JG: It’s almost summer! Time for sun, sleep, and – of course – reading. Last summer I read a lot, but it was mostly within my comfort zone; lots of sci-fi, mysteries, and YA. This year, I’d like to stretch myself a bit.
So here are the rules for the self-imposed summer reading challenge:
1. Read from the Hopkins Summer Reading List
2. Fulfill the Summer Reading requirements: three books I haven’t read before, plus the books for my grade. Since my advisees will be 10th graders next year, I’m going to read along with them.
3. No genre books. No fantasy, sci-fi, mysteries, or graphic novels. There is nothing wrong with reading and loving these kinds of books, but I read them all the time, and the point of this is to try something new.
So what am I going to read?
- Black Swan Green, by David Mitchell (10th grade required book)
- The Great Train Robbery, by Michael Crichton (AC2 required book)
I’ve read The Great Train Robbery before (as a 10th grader), but it’s been long enough that I plan to re-read it.
After this, the list gets a little murkier. I plan to read one classic novel, one work of contemporary fiction, and one nonfiction book. Here’s the short lists:
- Classic: Something by Jane Austen (Emma? Sense and Sensibility?), The Count of Monte Cristo, by Alexandre Dumas, or I, Claudius, by Robert Graves.
- Contemporary: The Penelopiad, by Margaret Atwood, A Visit from the Goon Squad, by Jennifer Egan, or Billy Lynn’s Long Halftime Walk, by Ben Fountain.
- Nonfiction: Into Thin Air, by Jon Krakauer, Guns, Germs and Steel, by Jared Diamond, or Encounters with the Archdruid, by John McPhee.
There. Nine options which will condense into three books (though I can read more if I want to!), plus the two grade-required books for a total of 5.
…That’s not enough.
So here’s the other books I’d like to read this summer. No restrictions. Which means ghosts, murder, and explosions.
- Ancillary Sword, by Ann Leckie.
- The Shadow Throne, by Django Wexler.
- The Alienist, by Caleb Carr (yes, this is on the Summer Reading List. But it’s a mystery, so it doesn’t count for my personal challenge. But you can read it!)
- All of the Peter Grant books, by Ben Aaronovitch. I’d read the first one (Midnight Riot) a couple years ago, but on a recommendation from Ms. Ford I’ve been listening to it on audiobook, and it is fantastic. This summer I am going to walk everywhere and listen to the whole series. Or at least the next few books.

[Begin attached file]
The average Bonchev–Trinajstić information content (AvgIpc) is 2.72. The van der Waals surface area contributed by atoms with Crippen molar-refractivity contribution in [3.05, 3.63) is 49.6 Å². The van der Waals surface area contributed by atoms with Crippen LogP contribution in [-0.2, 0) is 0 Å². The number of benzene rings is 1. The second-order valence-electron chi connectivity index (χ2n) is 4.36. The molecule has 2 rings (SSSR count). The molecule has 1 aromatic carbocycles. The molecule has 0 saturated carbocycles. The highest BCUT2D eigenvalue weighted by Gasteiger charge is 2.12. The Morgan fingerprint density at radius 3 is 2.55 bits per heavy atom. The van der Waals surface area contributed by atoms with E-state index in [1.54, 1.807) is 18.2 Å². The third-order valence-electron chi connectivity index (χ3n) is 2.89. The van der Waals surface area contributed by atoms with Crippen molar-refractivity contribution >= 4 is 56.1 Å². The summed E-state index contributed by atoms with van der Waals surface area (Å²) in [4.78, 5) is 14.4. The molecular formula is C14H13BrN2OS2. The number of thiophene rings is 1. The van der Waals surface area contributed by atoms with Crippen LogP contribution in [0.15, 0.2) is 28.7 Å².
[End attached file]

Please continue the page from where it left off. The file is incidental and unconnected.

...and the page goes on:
No plan survives the first encounter with the library catalog, so I’m sure there will be additions and subtractions as the summer goes on. But as of right now, I’m pretty happy with this list!
JB: We aren’t counting down the days until summer (25) or anything, but seriously, summer. While some consider sunscreen to be a summer necessity, I carry a book/kindle/device with kindle app at all times. Last summer I did not have as much time to read as anticipated, but this summer I feel cautiously ambitious. I don’t have any challenges, per se, but I do hope to read more diversely than usual.
Here are my 2015 Summer “Challenges”:
- Read from the Hopkins Summer Reading List.
- Read more dudes (I tend to read a lot of female authors).
- Read fewer white people. I usually do O.K. with this, but I am making a conscious effort this summer.
- Don’t restrict by genre or type. I want to mix in some older stuff, non-fiction, and genre with my FAVORITE type of book – the modern fiction novel.
What will I be reading? Take a look
As Mr. Gette said, I have free reign for anything I want to read off the summer reading list. To also cite Mr. Gette, I doubt I will follow this list as closely as a needlepoint pattern.
- Missoula, by Jon Krakauer
- Nothing to Envy: Ordinary Lives in North Korea, by Barbara Demick
- An Untamed State, by Roxane Gay
- Me and Earl and the Dying Girl, by Jesse Andrews
- The Queen of the Tearling, by Erika Johansen
- The Paying Guests, by Sarah Waters
What are you planning to read this summer? Did you set any goals or challenges for yourself? Tell us in the comments!
-Signing off, Jenny Barrows and James Gette (the former already suntanned, the latter already sunburned)